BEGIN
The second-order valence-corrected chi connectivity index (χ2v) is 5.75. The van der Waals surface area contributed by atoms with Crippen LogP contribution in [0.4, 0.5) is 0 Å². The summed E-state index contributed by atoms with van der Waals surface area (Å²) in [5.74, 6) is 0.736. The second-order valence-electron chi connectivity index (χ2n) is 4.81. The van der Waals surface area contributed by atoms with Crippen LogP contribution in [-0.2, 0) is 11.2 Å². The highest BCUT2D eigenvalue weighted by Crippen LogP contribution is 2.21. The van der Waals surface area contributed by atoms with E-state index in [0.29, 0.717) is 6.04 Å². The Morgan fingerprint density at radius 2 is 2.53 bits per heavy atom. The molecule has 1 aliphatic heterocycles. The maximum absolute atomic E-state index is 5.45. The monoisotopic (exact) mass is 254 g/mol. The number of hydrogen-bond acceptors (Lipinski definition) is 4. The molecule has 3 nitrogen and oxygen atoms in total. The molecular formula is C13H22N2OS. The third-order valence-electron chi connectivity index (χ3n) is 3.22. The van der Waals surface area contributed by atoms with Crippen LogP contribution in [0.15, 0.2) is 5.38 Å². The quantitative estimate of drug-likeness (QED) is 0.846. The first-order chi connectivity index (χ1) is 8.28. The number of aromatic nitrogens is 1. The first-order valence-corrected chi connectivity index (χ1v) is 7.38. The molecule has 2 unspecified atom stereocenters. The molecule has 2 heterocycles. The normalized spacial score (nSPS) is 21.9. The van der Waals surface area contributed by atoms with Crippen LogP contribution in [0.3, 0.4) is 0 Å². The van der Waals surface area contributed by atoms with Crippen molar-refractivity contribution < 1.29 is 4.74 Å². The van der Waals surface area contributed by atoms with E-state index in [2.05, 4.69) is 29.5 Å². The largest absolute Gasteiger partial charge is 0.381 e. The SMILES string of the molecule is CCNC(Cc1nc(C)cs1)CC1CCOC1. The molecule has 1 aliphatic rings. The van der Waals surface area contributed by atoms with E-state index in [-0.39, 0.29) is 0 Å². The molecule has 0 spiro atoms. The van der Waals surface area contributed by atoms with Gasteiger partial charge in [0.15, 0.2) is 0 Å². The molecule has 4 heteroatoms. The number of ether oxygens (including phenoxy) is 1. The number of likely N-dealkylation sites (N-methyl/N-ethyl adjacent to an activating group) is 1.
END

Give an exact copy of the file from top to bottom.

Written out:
The second-order valence-corrected chi connectivity index (χ2v) is 5.75. The van der Waals surface area contributed by atoms with Crippen LogP contribution in [0.4, 0.5) is 0 Å². The summed E-state index contributed by atoms with van der Waals surface area (Å²) in [5.74, 6) is 0.736. The second-order valence-electron chi connectivity index (χ2n) is 4.81. The van der Waals surface area contributed by atoms with Crippen LogP contribution in [-0.2, 0) is 11.2 Å². The highest BCUT2D eigenvalue weighted by Crippen LogP contribution is 2.21. The van der Waals surface area contributed by atoms with E-state index in [0.29, 0.717) is 6.04 Å². The Morgan fingerprint density at radius 2 is 2.53 bits per heavy atom. The molecule has 1 aliphatic heterocycles. The maximum absolute atomic E-state index is 5.45. The monoisotopic (exact) mass is 254 g/mol. The number of hydrogen-bond acceptors (Lipinski definition) is 4. The molecule has 3 nitrogen and oxygen atoms in total. The molecular formula is C13H22N2OS. The third-order valence-electron chi connectivity index (χ3n) is 3.22. The van der Waals surface area contributed by atoms with Crippen LogP contribution in [0.15, 0.2) is 5.38 Å². The quantitative estimate of drug-likeness (QED) is 0.846. The first-order chi connectivity index (χ1) is 8.28. The number of aromatic nitrogens is 1. The first-order valence-corrected chi connectivity index (χ1v) is 7.38. The molecule has 2 unspecified atom stereocenters. The molecule has 2 heterocycles. The normalized spacial score (nSPS) is 21.9. The van der Waals surface area contributed by atoms with Crippen LogP contribution in [0.3, 0.4) is 0 Å². The van der Waals surface area contributed by atoms with Crippen molar-refractivity contribution < 1.29 is 4.74 Å². The van der Waals surface area contributed by atoms with E-state index in [2.05, 4.69) is 29.5 Å². The largest absolute Gasteiger partial charge is 0.381 e. The SMILES string of the molecule is CCNC(Cc1nc(C)cs1)CC1CCOC1. The molecule has 1 aliphatic rings. The van der Waals surface area contributed by atoms with E-state index in [-0.39, 0.29) is 0 Å². The molecule has 0 spiro atoms. The van der Waals surface area contributed by atoms with Gasteiger partial charge in [0.15, 0.2) is 0 Å². The molecule has 4 heteroatoms. The number of ether oxygens (including phenoxy) is 1. The number of likely N-dealkylation sites (N-methyl/N-ethyl adjacent to an activating group) is 1.